I hope you can hurry this info to me, as his show will be in less than four hours - I would like to furnish him with it very soon.   
Thanks a lot, Kent. I really value your website and service. 
Best regards, 
Joanie Baker
Our long-time FH Buddy J.C. Hooke (Jim Pilster) has told me many times over the years that to this day he HATES Bobbie Gentry's "Ode To Billie Joe" because THAT was the song that knocked The Cryan' Shames out of the #1 Spot (after four weeks on top of The WLS Silver Dollar Survey) back in 1967.  A quick check of those charts confirms his statement. 
Ironically, we featured BOTH of those tunes on Tuesday, August 27th, when I celebrated my 60th birthday.  The only Beatles song out at this time was their national chart-topper "All You Need Is Love", which stalled at #8 here in Chi-Town.  (It fared a little better at WCFL, where it peaked at #4). 
Sorry we missed your show ... would have loved to have tuned in for that one.  Hit me with a little more notice next time and we'll invite ALL of our readers to tune in and listen!  Thanks, Joanie!  (kk)
Hi Kent - 
Sorry for the short notice.  I took a chance and had my antennae out for other people as well that day.  But, as it stands anyway, the show is not until September 14.  My friend and I evidently got our lines crossed. So now there is ample time.  Maybe Jim Fairs will get back to me with a definitive answer and  details.  So "Ode to Billie Joe" was the one?  Never liked that song, anyway. 
I found out today that a Beatles song was 'stalled' making it to #1, while "Could be Were in Love" stayed in that position.  
Thanks a lot!  
Well, we looked at the actual charts and confirmed this to be the case.  But September 14th DOES give us all a chance to listen so check out the times and link shown above.  
(This is going to be a tough one for me ... September 14th is Frannie's birthday and I know we'll be downtown at Navy Pier.  Maybe you could tape it and send me a copy???)  Thanks!  
"All You Need Is Love" just wasn't meant to be a #1 Song here in Chicago ... as mentioned above, it peaked at #8 on WLS and #4 on WCFL.  (kk)   

And, speaking of "Ode To Billie Joe" ...   

So you're sixty ... happy birthday! 
I'll be joining you soon enough, old-timer ...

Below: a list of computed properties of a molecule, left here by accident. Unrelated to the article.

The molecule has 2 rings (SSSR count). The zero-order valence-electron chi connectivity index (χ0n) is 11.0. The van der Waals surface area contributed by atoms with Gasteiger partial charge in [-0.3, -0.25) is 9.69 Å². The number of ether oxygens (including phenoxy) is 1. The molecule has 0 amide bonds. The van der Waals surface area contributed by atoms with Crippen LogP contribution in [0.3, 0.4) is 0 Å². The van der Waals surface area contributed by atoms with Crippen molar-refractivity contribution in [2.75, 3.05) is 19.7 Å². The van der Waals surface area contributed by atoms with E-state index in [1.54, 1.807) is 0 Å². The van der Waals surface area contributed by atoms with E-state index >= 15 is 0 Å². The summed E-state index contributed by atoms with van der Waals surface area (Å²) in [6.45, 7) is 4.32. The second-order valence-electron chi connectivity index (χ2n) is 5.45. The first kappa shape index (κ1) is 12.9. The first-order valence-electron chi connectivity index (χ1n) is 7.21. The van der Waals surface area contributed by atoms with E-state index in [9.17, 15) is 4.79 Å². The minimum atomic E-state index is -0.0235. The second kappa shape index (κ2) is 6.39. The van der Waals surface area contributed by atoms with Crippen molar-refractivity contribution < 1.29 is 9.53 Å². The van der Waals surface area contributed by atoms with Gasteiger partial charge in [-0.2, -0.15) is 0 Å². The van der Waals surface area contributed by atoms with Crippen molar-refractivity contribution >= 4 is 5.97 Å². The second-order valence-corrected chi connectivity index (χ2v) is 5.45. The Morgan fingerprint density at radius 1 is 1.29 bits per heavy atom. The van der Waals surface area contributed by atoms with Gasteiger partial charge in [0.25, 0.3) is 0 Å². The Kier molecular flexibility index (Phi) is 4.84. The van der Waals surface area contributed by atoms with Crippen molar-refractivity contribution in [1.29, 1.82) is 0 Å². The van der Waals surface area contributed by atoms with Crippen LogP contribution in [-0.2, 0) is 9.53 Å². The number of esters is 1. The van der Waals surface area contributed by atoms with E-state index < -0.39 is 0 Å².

And I might be getting older, but it to looks good on me ... lol  
Speaking of 'Ode to Billie Joe', after all these years, the question came up ... "What was the preacher's name?" ... and I couldn't come up with it ... arghhh! 
Gary Renfield  
Well, if you listened to our birthday clip the other day, you were reminded that "that nice young Preacher Brother Taylor came by today".  (kk)   

This has been driving me crazy for years.
There was a band who played in the midwest just around the time CTA (Chicago) was out. They were around in the early 70's; maybe 70 - 72. They played at Drag Races a lot. They had a great horn section and had a song out with the letters USDA in it.
Does that ring a bell with you? The name of the band or the song?
Thanks -
Buddy M

Wow, no, sorry, not with me ... by I didn't really do the Drag Strip scene either.  However, maybe one of our local readers can help you out with this one???  Putting it out there, folks!  (kk)

Hey Kent,  
I’m putting together a compilation CD of the Winter Dance Party Show at the Surf Ballroom from February, 1959. (The day the music died). I found the set lists for Bopper, Valens and Holly. However, Dion and the Belmonts were also on the bill, but I’m having trouble finding their set list. Hopefully someone can help. I need the songs they played in order. Plus where were they in the line up to take the stage? I would think Bopper opened, then Valens, followed by Dion(?) and finally Holly. Any help would be appreciated. As always, “Thanks” so much for keeping us music fanatics in touch with others who truly care about the music.
Wow ... anybody got any concrete evidence on this one???  (kk)